The last time that Japanese volcano Mount Fuji erupted was back in 1707, known as the Hōei Eruption. The new readings from the National Research Institute for Earth Science and Disaster Prevention, reveal that the pressure is at 1.6 megapascals and it takes 0.1 megapascals to trigger an eruption. The pressure in Mount Fuji’s magma chamber is now 16 times higher than it was in 1707. The localised tectonic shifts of 2011 have probably put immense pressure on the magma chamber.
Additional indicators include steam and gas emitting from the crater, hot natural gas and water being in the area, and a recently discovered 34 km (21 mile) long fault beneath Fuji. Given it’s subduction zone location, the fault line suggests it’s relatively deep. The fact that this faultline is recently discovered doesn’t necessarily mean that it’s newly formed.
So, an eruption some time over the coming years is a possibility, but scientists add that heightened pressure is not the only variable. So far there is no signs of activity seen at Mount Fuji. The Mt. Fuji stratovolcano is currently classified as active with a low risk of eruption.
However, if an earthquake were to occur along the fault line, the eruption could cause Mount Fuji to collapse, sending mud and landslides cascading down along with the lava. So all those indicators lead volcanologists to speculate that a disaster is imminent, most likely in next three-year period. The most recent models have revealed that, in the worst-case scenario, 323,000 people would die and the tremors could trigger an eruption at Mount Fuji.
Series of low-frequency earthquakes were recorded beneath Mt. Fuji in 2000 and 2001. On March 15, 2011, (just 4 days after Great Tohoku earthquake) there was a magnitude 6.4 earthquake at shallow depth a few kilometres from Mount Fuji on its southern side. According to the Japanese Meteorological Service there was no sign of any eruption.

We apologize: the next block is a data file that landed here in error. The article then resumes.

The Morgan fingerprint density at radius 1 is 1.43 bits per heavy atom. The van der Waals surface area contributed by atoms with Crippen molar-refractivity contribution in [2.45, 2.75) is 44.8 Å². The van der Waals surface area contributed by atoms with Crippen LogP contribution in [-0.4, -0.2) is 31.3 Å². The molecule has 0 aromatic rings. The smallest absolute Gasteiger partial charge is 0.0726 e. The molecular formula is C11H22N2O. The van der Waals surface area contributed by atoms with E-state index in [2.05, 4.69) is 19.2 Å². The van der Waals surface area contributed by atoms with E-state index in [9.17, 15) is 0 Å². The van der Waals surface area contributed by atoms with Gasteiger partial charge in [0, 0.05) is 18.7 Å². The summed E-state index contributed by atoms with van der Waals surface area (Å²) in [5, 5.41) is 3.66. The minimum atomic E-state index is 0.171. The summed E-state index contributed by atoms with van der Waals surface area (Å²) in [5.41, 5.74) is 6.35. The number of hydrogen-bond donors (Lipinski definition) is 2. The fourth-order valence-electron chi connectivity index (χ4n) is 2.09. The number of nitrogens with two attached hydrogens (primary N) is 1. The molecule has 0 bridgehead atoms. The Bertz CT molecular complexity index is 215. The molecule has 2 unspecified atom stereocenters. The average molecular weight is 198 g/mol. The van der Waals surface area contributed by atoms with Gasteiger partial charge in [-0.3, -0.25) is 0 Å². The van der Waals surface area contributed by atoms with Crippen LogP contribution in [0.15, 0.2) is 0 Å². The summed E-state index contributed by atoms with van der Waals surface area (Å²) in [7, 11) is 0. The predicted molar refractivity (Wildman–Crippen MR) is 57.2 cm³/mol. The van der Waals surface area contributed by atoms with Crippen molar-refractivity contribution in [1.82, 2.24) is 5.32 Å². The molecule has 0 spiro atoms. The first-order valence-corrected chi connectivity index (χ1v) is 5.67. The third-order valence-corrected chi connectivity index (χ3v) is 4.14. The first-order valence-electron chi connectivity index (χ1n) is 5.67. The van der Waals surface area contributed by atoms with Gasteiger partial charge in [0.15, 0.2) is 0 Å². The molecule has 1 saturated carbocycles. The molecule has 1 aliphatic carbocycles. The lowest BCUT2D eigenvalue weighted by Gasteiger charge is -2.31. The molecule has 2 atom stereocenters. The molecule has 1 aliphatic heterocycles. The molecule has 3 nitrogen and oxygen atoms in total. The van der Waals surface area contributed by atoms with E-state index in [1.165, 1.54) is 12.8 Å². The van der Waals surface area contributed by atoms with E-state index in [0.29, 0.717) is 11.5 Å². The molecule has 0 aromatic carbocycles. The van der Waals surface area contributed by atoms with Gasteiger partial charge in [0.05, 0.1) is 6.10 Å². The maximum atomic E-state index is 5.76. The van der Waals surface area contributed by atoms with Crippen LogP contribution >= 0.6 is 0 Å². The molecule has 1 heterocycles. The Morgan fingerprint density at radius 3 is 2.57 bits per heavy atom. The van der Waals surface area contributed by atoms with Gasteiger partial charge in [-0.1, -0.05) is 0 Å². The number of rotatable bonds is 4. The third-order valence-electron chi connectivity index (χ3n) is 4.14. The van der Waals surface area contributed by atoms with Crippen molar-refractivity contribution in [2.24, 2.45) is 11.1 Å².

Mount Fuji is located at the triple junction where the Amurian Plate, the Okhotsk Plate, and the Philippine Sea Plate meet. Those plates form the western part of Japan, the eastern part of Japan, and the Izu Peninsula respectively. Mt Fuji lies Fuji lies on an older volcano known as Kofuji, underneath which is Komitake volcano.
Nankai Trough triple earthquake
New studies by Honshu Island’s Shizuoka prefectural government are focussing on the potential damage that would be caused by a series of simultaneous earthquakes in the Tokai, Tonankai and Nankai regions located along the Nankai Trough, where it is feared another earthquake will soon take place. The size of the predicted focal area is twice that of the magnitude-8.7 triple quake predicted by the government’s Central Disaster Management Council in 2003.
According to new predictions by two Cabinet Office panels, about 70 percent (323,000 people) could die if three earthquakes occur simultaneously along the Nankai Trough, causing devastating subsequent tsunami. The number of people who could perish in this scenario is 17 times greater than the figure in the Great Tohoku Earthquake in March 11, 2011.
The study panel predicted that up to 1,050 square kilometers of land would be inundated, 1.8 times more than the area flooded in the Great Tohoku Earthquake and tsunami.
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